Sexual exploitation of children can happen anywhere. It doesn’t necessarily have to involve a physical touch. In fact, recent technological advancement, especially the widespread use of the Internet and cell phones, has increased the risk of young boys and girls being sexually exploited online. Minors (less than 18 years of age) are being sexually abused online for money, gifts, or anything else.
According to the National Centre for Missing and Exploited Children (NCMEC), as of April 2015, NCMEC’s child victim identification program has reviewed and analyzed more than 139 million child pornography images since it was created in 2002. How do people use the Internet to sexually exploit young children and teenagers? Let’s take a look:
Cybersex commonly refers to using the Internet to engage in sexual behavior, talk or activity. Cybersex takes place online, without any sort of physical contact between the child and the exploiter. Quite often, children are targeted in chat rooms. Although children are not exposed to physical contact, cybersex can traumatize them for life.
Some adults use the Internet to see, produce or distribute photographs of naked children, or children being sexually abused. This is known as child pornography. Child pornography is a serious crime as it leaves the victims scarred for life.
Some websites, despite being illegal, provide images and films of sexually abused children to sexual exploiters. Unfortunately, child pornography is one of the fastest growing businesses online, with estimated annual revenue of $3 billion.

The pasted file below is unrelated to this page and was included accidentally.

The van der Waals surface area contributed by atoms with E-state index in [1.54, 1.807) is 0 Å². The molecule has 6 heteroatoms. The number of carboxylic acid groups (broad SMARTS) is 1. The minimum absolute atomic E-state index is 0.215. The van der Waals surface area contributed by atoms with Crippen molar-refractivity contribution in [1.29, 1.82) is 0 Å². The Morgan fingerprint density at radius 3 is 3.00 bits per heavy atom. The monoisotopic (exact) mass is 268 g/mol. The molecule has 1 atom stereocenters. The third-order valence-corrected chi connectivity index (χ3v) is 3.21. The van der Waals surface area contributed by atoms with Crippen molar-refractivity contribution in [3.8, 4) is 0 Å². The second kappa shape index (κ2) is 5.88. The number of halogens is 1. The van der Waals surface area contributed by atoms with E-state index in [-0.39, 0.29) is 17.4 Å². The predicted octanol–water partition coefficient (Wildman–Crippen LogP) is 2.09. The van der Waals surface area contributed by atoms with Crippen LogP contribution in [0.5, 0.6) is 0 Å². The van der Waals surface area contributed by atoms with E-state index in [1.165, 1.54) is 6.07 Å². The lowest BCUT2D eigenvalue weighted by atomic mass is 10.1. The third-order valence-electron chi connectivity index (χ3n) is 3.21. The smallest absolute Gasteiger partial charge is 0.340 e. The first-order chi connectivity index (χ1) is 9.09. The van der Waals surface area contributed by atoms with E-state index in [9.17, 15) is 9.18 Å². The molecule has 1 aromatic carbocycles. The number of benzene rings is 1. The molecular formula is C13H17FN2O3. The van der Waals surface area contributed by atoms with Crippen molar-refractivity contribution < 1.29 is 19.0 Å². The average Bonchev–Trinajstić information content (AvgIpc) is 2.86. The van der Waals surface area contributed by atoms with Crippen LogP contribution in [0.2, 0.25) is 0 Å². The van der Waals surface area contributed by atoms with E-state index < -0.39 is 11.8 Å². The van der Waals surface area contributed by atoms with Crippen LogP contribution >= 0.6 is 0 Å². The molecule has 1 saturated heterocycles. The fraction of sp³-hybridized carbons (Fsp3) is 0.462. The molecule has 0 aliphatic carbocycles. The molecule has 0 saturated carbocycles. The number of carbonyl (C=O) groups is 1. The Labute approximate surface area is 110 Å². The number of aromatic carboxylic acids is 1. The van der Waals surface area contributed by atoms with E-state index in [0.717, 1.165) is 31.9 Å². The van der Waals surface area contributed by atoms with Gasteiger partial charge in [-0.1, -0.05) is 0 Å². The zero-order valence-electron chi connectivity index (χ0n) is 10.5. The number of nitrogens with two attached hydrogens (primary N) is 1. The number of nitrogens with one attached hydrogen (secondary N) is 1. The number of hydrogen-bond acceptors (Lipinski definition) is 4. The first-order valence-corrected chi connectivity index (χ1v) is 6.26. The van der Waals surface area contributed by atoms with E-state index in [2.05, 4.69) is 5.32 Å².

The makers of these horrific images and films generally use a digital camera or a cell phone, so that they do not have to develop the film. They can just download them onto their computers or upload them online to share with others.
Child sexual exploiters steal young teenagers’ personal photographs from their social networking sites. These images are then distributed to people who have a sexual interest in children. Cell phones and laptops are mostly used by exploiters to distribute images.
Some sexual abusers develop friendships with minors through chat rooms or social networking sites. This process of forming a friendship with a minor online is known as grooming. Many times the abuser would ask the victim for his or her personal details, or entice them to have a video chat with them through a webcam. In addition, sexual exploiters lure children into meeting them in the real world to sexually abuse them.
Sexting refers to the sending or receiving of obscene images and videos via text messaging. A grave matter of concern, sexting is a common practice among teenagers. Although sexting takes place between friends, it is illegal for a minor to possess, distribute or manufacture pornography. Any minor found with such images can be arrested for child pornography.
Online child sexual exploitation is likely to rise in future with the rapid rise in social media sites. To protect young teenagers from the dangers of the Internet, many organizations and treatment centers, such as STAR Guides have been helping affected individuals deal with online sexual exploitation. To find out more about STAR Guides, click here.
Matt is a Licensed Clinical Social Worker who has been working in the field of youth treatment and psychotherapy since 1995. He did his undergraduate work at BYU and earned his M.S.W. at the University of Utah. He has worked in a variety of treatment setting in his career ranging from wilderness therapy and residential treatment to outpatient treatment and state government.